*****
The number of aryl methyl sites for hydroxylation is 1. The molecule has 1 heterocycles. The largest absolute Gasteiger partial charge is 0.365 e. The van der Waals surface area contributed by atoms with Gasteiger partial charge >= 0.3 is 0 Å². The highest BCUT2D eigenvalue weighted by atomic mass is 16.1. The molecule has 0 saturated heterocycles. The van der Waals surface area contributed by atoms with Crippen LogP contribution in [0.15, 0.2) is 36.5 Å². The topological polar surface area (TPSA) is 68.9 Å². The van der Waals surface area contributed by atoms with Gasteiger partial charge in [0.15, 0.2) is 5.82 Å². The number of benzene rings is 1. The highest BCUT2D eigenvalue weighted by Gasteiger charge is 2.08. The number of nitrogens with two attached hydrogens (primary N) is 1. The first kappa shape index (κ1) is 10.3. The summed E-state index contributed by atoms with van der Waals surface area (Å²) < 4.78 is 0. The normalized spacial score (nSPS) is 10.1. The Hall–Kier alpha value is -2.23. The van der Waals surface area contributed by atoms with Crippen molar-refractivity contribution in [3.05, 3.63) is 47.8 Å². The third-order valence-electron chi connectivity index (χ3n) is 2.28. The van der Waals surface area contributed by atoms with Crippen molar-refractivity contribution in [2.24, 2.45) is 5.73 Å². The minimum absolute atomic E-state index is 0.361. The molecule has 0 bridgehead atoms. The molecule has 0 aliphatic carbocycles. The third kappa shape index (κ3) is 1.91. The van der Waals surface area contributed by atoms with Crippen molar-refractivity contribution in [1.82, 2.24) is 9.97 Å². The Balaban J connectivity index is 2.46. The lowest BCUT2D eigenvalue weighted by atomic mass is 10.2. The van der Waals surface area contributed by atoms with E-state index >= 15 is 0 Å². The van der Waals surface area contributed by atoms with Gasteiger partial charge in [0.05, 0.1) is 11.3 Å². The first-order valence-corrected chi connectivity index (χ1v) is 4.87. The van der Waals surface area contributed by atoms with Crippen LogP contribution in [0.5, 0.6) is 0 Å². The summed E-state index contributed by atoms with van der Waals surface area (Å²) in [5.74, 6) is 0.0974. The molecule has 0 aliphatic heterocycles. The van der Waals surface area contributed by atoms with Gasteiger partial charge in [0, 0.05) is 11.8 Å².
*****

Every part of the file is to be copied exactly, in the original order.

The number of aryl methyl sites for hydroxylation is 1. The molecule has 1 heterocycles. The largest absolute Gasteiger partial charge is 0.365 e. The van der Waals surface area contributed by atoms with Gasteiger partial charge >= 0.3 is 0 Å². The highest BCUT2D eigenvalue weighted by atomic mass is 16.1. The molecule has 0 saturated heterocycles. The van der Waals surface area contributed by atoms with Crippen LogP contribution in [0.15, 0.2) is 36.5 Å². The topological polar surface area (TPSA) is 68.9 Å². The van der Waals surface area contributed by atoms with Gasteiger partial charge in [0.15, 0.2) is 5.82 Å². The number of benzene rings is 1. The highest BCUT2D eigenvalue weighted by Gasteiger charge is 2.08. The number of nitrogens with two attached hydrogens (primary N) is 1. The first kappa shape index (κ1) is 10.3. The summed E-state index contributed by atoms with van der Waals surface area (Å²) < 4.78 is 0. The normalized spacial score (nSPS) is 10.1. The Hall–Kier alpha value is -2.23. The van der Waals surface area contributed by atoms with Crippen molar-refractivity contribution in [3.05, 3.63) is 47.8 Å². The third-order valence-electron chi connectivity index (χ3n) is 2.28. The van der Waals surface area contributed by atoms with Crippen molar-refractivity contribution in [2.24, 2.45) is 5.73 Å². The minimum absolute atomic E-state index is 0.361. The molecule has 0 bridgehead atoms. The molecule has 0 aliphatic carbocycles. The third kappa shape index (κ3) is 1.91. The van der Waals surface area contributed by atoms with Crippen molar-refractivity contribution in [1.82, 2.24) is 9.97 Å². The Balaban J connectivity index is 2.46. The lowest BCUT2D eigenvalue weighted by atomic mass is 10.2. The van der Waals surface area contributed by atoms with E-state index >= 15 is 0 Å². The van der Waals surface area contributed by atoms with Gasteiger partial charge in [0.05, 0.1) is 11.3 Å². The first-order valence-corrected chi connectivity index (χ1v) is 4.87. The van der Waals surface area contributed by atoms with Crippen LogP contribution in [0.5, 0.6) is 0 Å². The summed E-state index contributed by atoms with van der Waals surface area (Å²) in [5.74, 6) is 0.0974. The molecule has 0 aliphatic heterocycles. The van der Waals surface area contributed by atoms with Gasteiger partial charge in [0, 0.05) is 11.8 Å².